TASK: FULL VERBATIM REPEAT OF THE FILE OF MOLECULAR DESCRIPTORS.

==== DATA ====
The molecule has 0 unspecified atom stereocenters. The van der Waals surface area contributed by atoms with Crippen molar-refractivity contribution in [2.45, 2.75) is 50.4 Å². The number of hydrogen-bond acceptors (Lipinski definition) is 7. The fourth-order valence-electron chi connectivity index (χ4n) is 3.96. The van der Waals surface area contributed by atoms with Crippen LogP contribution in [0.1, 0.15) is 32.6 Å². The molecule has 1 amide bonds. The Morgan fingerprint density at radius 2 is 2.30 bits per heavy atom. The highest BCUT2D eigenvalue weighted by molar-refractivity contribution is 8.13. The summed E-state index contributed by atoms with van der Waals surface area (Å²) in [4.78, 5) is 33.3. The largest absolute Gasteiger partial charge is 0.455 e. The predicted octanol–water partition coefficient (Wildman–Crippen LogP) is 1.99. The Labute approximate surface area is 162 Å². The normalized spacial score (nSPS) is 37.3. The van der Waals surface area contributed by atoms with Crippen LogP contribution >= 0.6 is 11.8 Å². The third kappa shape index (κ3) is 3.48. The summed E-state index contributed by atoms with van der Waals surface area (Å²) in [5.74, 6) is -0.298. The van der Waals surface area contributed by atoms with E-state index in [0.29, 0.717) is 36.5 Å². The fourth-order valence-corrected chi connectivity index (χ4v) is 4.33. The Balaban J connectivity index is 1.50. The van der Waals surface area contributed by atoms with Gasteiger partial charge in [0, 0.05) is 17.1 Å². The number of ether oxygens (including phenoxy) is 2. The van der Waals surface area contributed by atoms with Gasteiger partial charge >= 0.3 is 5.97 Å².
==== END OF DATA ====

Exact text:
The molecule has 0 unspecified atom stereocenters. The van der Waals surface area contributed by atoms with Crippen molar-refractivity contribution in [2.45, 2.75) is 50.4 Å². The number of hydrogen-bond acceptors (Lipinski definition) is 7. The fourth-order valence-electron chi connectivity index (χ4n) is 3.96. The van der Waals surface area contributed by atoms with Crippen LogP contribution in [0.1, 0.15) is 32.6 Å². The molecule has 1 amide bonds. The Morgan fingerprint density at radius 2 is 2.30 bits per heavy atom. The highest BCUT2D eigenvalue weighted by molar-refractivity contribution is 8.13. The summed E-state index contributed by atoms with van der Waals surface area (Å²) in [4.78, 5) is 33.3. The largest absolute Gasteiger partial charge is 0.455 e. The predicted octanol–water partition coefficient (Wildman–Crippen LogP) is 1.99. The Labute approximate surface area is 162 Å². The normalized spacial score (nSPS) is 37.3. The van der Waals surface area contributed by atoms with Crippen LogP contribution >= 0.6 is 11.8 Å². The third kappa shape index (κ3) is 3.48. The summed E-state index contributed by atoms with van der Waals surface area (Å²) in [5.74, 6) is -0.298. The van der Waals surface area contributed by atoms with E-state index in [0.29, 0.717) is 36.5 Å². The fourth-order valence-corrected chi connectivity index (χ4v) is 4.33. The Balaban J connectivity index is 1.50. The van der Waals surface area contributed by atoms with Gasteiger partial charge in [0, 0.05) is 17.1 Å². The number of ether oxygens (including phenoxy) is 2. The van der Waals surface area contributed by atoms with Gasteiger partial charge >= 0.3 is 5.97 Å².